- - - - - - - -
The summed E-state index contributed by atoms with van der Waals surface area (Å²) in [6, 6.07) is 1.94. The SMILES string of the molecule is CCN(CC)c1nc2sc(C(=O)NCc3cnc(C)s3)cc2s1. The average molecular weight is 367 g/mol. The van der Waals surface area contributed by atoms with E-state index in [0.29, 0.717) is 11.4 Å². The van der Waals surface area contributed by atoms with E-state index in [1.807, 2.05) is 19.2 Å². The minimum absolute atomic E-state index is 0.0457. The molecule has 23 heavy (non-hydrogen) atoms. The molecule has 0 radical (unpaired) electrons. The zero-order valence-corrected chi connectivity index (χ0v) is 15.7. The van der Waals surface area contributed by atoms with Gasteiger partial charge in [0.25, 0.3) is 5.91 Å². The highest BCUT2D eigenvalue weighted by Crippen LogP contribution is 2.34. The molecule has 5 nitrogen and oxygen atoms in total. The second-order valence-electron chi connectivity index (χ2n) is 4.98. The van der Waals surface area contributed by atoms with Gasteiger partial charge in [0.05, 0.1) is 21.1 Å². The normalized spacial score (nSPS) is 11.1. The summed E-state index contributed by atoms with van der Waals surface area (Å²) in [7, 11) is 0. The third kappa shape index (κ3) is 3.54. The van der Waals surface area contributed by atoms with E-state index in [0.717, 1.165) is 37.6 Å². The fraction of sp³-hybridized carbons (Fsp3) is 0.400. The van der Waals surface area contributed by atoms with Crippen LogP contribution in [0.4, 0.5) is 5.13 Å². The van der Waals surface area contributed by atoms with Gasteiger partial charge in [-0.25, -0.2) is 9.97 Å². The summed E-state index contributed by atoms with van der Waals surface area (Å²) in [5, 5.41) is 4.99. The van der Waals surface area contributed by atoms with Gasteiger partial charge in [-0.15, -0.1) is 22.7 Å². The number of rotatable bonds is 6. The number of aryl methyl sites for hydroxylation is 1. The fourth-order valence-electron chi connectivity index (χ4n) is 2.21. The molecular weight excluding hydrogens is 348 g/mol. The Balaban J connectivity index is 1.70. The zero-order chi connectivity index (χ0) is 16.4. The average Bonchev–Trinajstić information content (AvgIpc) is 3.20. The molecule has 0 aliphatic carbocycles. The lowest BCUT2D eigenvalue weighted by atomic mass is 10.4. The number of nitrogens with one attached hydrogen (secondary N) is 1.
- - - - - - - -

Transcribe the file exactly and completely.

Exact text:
The summed E-state index contributed by atoms with van der Waals surface area (Å²) in [6, 6.07) is 1.94. The SMILES string of the molecule is CCN(CC)c1nc2sc(C(=O)NCc3cnc(C)s3)cc2s1. The average molecular weight is 367 g/mol. The van der Waals surface area contributed by atoms with E-state index in [0.29, 0.717) is 11.4 Å². The van der Waals surface area contributed by atoms with E-state index in [1.807, 2.05) is 19.2 Å². The minimum absolute atomic E-state index is 0.0457. The molecule has 23 heavy (non-hydrogen) atoms. The molecule has 0 radical (unpaired) electrons. The zero-order valence-corrected chi connectivity index (χ0v) is 15.7. The van der Waals surface area contributed by atoms with Gasteiger partial charge in [0.25, 0.3) is 5.91 Å². The highest BCUT2D eigenvalue weighted by Crippen LogP contribution is 2.34. The molecule has 5 nitrogen and oxygen atoms in total. The second-order valence-electron chi connectivity index (χ2n) is 4.98. The van der Waals surface area contributed by atoms with Gasteiger partial charge in [0.05, 0.1) is 21.1 Å². The normalized spacial score (nSPS) is 11.1. The summed E-state index contributed by atoms with van der Waals surface area (Å²) in [7, 11) is 0. The third kappa shape index (κ3) is 3.54. The van der Waals surface area contributed by atoms with E-state index in [0.717, 1.165) is 37.6 Å². The fraction of sp³-hybridized carbons (Fsp3) is 0.400. The van der Waals surface area contributed by atoms with Crippen LogP contribution in [0.4, 0.5) is 5.13 Å². The van der Waals surface area contributed by atoms with Gasteiger partial charge in [-0.25, -0.2) is 9.97 Å². The summed E-state index contributed by atoms with van der Waals surface area (Å²) in [5, 5.41) is 4.99. The van der Waals surface area contributed by atoms with Gasteiger partial charge in [-0.15, -0.1) is 22.7 Å². The number of rotatable bonds is 6. The number of aryl methyl sites for hydroxylation is 1. The fourth-order valence-electron chi connectivity index (χ4n) is 2.21. The molecular weight excluding hydrogens is 348 g/mol. The Balaban J connectivity index is 1.70. The zero-order chi connectivity index (χ0) is 16.4. The average Bonchev–Trinajstić information content (AvgIpc) is 3.20. The molecule has 0 aliphatic carbocycles. The lowest BCUT2D eigenvalue weighted by atomic mass is 10.4. The number of nitrogens with one attached hydrogen (secondary N) is 1.